I put my head in my hands and started crying. We never really explored our family religion – and now I see that we should have. The Jewish people have a very wide spectrum of observance. Although tradition and religion go hand in hand in conservative and orthodox communities, tradition is observed culturally by many secular or Reform Jews.
I didn’t realize that something like that might not apply to the Greek Orthodox community. I suggested that there were successful Greek Orthodox and Jewish couples. My boyfriend explained that his family is “old calendar” Greek Orthodox – much more conservative than the “new calendar” Greek Orthodox that other couples are likely to be.
I was looking forward to spending New Year’s Eve with my boyfriend and his friends as well as attending his family’s Christmas party. I’m excited to continue perfecting my baklava, which I once successfully made (with help of course). I’ve even thought about what it would be like to have him next to me at the next Passover Seder. If everything worked out, I thought, maybe years from now I could have a “Big Fat Greek Jewish Wedding.”
But if I was close to earning a Ph.D. This level of dating taught me everything, it was time to bow out – that you should never prolong the inevitable.
Courtesy of Allison Grinberg-Funes
The author stood at the foot of Mount Masada in Israel before climbing to the peak, where he had his bat mitzvah ceremony.
“If I can’t give you what you want and change your religion, I don’t want to part,” I said, my hands raised in an exaggerated gesture that any Jew or Greek would recognize. “But should we date?”
He agrees – we shouldn’t.
I have never ended a relationship because of religion. Differences in opinion about having children? Very. Political beliefs? Yes. Is that guy a jerk? Of course. But if you asked me if I would break up with the man I love because of religion – Greek Orthodox or otherwise – I wouldn’t even consider that possibility.
There will always be things in life that you don’t expect. When I was still dating, I thought the best way to prevent potential deal breakers was to be upfront and include them in my profile. That way, there will be no more guesswork or mistakes about what I want. Any man who looks at my profile can see that I am politically leftist, hesitant to have children (though tend not to be) and culturally Jewish. But that’s not enough.
These are some of the details that require in-depth discussion. If you’re using the app and just looking for a partner, of course, this may not be important to you. But if you’re looking for a serious, long-term commitment, for many people, talking about religion may be important before things get serious. If religion is an important part of your life, that means it will be an important part of your future. And if you see a future with your partner, it will also affect his or her life.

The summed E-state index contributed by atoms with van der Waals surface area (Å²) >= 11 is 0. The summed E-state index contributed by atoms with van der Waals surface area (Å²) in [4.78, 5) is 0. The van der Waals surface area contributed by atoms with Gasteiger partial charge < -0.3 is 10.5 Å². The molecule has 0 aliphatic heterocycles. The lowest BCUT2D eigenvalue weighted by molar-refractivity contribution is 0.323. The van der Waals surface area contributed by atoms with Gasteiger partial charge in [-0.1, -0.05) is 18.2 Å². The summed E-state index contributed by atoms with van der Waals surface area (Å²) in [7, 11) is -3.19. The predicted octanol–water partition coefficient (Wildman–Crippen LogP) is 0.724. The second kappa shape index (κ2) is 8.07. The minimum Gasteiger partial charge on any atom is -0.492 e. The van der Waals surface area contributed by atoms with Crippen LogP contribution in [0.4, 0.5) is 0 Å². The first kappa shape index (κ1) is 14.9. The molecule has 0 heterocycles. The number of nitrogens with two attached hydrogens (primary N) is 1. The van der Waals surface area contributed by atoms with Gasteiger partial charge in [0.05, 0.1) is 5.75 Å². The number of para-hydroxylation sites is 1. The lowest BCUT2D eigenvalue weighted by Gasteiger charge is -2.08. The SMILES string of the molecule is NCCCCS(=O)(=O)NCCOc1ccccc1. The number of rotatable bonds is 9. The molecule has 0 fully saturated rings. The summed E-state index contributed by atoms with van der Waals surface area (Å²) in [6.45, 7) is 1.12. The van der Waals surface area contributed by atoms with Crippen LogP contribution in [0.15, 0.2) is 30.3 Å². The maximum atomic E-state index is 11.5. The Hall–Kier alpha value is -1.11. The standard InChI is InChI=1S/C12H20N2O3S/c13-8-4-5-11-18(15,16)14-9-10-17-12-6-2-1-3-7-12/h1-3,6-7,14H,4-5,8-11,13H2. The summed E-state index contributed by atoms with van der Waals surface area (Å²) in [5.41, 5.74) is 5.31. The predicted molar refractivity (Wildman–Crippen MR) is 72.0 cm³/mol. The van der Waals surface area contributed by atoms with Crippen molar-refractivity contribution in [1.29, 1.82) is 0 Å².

Defining “significant” is also important. One does not need to attend religious services every day to find religious meaning or priorities when choosing a partner. It’s up to you to decide whether it’s a deal breaker and what kind of sacrifice you’re willing to make for your partner’s comfort level and confidence. Many people wish that religion wasn’t such a big factor in dating, especially in this day and age. But for others, religion plays a big role and determines their identity.
Being Jewish shapes the way I see and interact with the world. This influences how I choose to celebrate accomplishments, how I value history and stories, and even my sense of humor. I’m sure religion does the same thing to other people. While I believe that two different religions and traditions can be adhered to and respected in a relationship – that there are ways to find harmony between them – not everyone feels the same way (including other Jews).
The year is 2023, and people have the right and freedom to define their boundaries as they choose. I learned the hard way that when dating, you have to discuss boundaries ASAP, or your relationship will end up in trouble. I’m sad that my ex and I had to break up ― I really liked him, and I knew our relationship would be fine ― but I’ve made peace with what happened. In fact, I’m proud that I stayed true to myself and my identity – but I definitely don’t want to experience that in the future.
When I start dating again, I’ll definitely think about all the things – including religion – that might need to be discussed before I get too far into a relationship.
Breaking up with someone is difficult, even if you do it to respect family and partner traditions. But I’m open to meeting new people, having new experiences, and whatever the future brings. How many things lie ahead that I cannot yet foresee? I can only imagine, but I hope it’s all a pleasant surprise. Maybe someday I’ll find ”My Big Fat Greek Wedding” funny again.
Allison Grinberg-Funes is a writer and user experience content strategist based in Boston. She has a BFA in creative writing and is working on her first novel. You can find her at your local indie bookstore or email her at firstname.lastname@example.org.